Sunday, January 17, 2010

Once a Runner by John L. Parker

Once a Runner is the story of Quenton Cassady, a mile runner in college during the Vietnam War era. It was originally self-published by Parker, and copies were sold out in that initial run. Since then, they have been traded and passed along from one generation of runners to the next, achieving cult status along the way. It was just republished and is gaining, again, the acclaim it deserves as, perhaps, "The best novel ever written about running" as Runner's World called it.

The book reads like a race itself. It is well paced, interspersed with college hijinks, the seriousness of the era, and the back and forth of brothers in sports. It tells of Quenton's chase for a sub-4-minute mile, his obsessive training and the singular focus it takes to achieve one's goals.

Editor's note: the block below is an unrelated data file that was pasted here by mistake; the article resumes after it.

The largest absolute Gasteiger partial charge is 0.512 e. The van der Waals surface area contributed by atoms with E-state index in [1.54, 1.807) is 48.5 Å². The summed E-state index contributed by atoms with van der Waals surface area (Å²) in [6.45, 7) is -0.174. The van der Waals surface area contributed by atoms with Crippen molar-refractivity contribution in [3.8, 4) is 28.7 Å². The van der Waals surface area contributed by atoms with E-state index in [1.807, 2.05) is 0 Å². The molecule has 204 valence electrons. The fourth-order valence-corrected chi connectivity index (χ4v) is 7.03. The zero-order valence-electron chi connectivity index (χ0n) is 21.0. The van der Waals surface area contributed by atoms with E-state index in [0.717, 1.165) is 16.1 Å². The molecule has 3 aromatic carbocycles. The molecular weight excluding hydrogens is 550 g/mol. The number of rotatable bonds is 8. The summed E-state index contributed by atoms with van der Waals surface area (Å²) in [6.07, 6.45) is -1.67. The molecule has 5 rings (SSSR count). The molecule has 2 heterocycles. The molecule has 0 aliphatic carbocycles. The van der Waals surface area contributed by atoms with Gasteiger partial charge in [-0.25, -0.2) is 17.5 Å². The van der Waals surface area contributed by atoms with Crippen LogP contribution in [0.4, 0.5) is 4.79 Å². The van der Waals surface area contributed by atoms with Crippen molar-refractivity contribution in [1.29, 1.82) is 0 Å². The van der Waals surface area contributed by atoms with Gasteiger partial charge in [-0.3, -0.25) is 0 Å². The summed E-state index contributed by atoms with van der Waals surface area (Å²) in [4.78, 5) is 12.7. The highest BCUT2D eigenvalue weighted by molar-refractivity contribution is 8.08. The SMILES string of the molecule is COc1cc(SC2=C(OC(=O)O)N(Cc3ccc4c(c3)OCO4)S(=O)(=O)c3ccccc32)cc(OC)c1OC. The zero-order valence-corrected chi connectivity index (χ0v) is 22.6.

To the non-runner, this book might seem arcane, with it's explanantions of training schedules and race strategies. To the runner, it might seem archaic, the brutality of his schedule in light of modern training techniques and things we now understand. Those caveats aside, it's a story worth reading, and I ended up cheering for Quenton just like when I ran track, cheering for his heart and his daring and his courage, for his willingness to accept any standard of greatness other than the one he defined for himself.

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